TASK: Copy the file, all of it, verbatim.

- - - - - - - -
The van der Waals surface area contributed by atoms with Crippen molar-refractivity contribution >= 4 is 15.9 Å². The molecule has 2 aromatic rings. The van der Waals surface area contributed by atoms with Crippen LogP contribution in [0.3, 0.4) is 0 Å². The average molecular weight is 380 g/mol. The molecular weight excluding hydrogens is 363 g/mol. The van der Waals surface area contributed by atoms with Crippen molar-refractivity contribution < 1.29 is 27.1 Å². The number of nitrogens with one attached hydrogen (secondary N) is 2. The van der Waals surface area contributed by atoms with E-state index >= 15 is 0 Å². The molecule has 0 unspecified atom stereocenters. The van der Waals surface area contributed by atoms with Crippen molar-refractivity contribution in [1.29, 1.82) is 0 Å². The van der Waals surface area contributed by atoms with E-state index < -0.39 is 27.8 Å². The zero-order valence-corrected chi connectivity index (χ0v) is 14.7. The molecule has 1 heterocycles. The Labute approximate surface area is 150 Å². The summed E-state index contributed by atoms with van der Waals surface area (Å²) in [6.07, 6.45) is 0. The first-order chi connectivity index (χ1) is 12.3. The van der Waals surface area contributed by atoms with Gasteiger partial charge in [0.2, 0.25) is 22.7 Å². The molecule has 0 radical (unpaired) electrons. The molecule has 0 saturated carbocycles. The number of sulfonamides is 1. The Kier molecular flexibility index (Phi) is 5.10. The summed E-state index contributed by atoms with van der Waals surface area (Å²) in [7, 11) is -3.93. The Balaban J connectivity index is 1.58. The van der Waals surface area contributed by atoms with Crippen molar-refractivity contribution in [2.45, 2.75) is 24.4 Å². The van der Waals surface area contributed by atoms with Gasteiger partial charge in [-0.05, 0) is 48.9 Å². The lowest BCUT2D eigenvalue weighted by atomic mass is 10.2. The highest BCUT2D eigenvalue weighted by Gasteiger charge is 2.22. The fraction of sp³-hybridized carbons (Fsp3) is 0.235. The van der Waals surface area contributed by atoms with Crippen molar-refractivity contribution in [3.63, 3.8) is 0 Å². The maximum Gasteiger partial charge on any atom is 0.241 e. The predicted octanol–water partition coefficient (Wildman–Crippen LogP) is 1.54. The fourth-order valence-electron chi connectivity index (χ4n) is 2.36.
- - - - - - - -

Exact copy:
The van der Waals surface area contributed by atoms with Crippen molar-refractivity contribution >= 4 is 15.9 Å². The molecule has 2 aromatic rings. The van der Waals surface area contributed by atoms with Crippen LogP contribution in [0.3, 0.4) is 0 Å². The average molecular weight is 380 g/mol. The molecular weight excluding hydrogens is 363 g/mol. The van der Waals surface area contributed by atoms with Crippen molar-refractivity contribution < 1.29 is 27.1 Å². The number of nitrogens with one attached hydrogen (secondary N) is 2. The van der Waals surface area contributed by atoms with E-state index >= 15 is 0 Å². The molecule has 0 unspecified atom stereocenters. The van der Waals surface area contributed by atoms with Crippen molar-refractivity contribution in [1.29, 1.82) is 0 Å². The van der Waals surface area contributed by atoms with E-state index < -0.39 is 27.8 Å². The zero-order valence-corrected chi connectivity index (χ0v) is 14.7. The molecule has 1 heterocycles. The Labute approximate surface area is 150 Å². The summed E-state index contributed by atoms with van der Waals surface area (Å²) in [6.07, 6.45) is 0. The first-order chi connectivity index (χ1) is 12.3. The van der Waals surface area contributed by atoms with Gasteiger partial charge in [0.2, 0.25) is 22.7 Å². The molecule has 0 radical (unpaired) electrons. The molecule has 0 saturated carbocycles. The number of sulfonamides is 1. The Kier molecular flexibility index (Phi) is 5.10. The summed E-state index contributed by atoms with van der Waals surface area (Å²) in [7, 11) is -3.93. The Balaban J connectivity index is 1.58. The van der Waals surface area contributed by atoms with Crippen molar-refractivity contribution in [2.45, 2.75) is 24.4 Å². The van der Waals surface area contributed by atoms with Gasteiger partial charge in [-0.05, 0) is 48.9 Å². The lowest BCUT2D eigenvalue weighted by atomic mass is 10.2. The highest BCUT2D eigenvalue weighted by Gasteiger charge is 2.22. The fraction of sp³-hybridized carbons (Fsp3) is 0.235. The van der Waals surface area contributed by atoms with Crippen molar-refractivity contribution in [3.63, 3.8) is 0 Å². The maximum Gasteiger partial charge on any atom is 0.241 e. The predicted octanol–water partition coefficient (Wildman–Crippen LogP) is 1.54. The fourth-order valence-electron chi connectivity index (χ4n) is 2.36.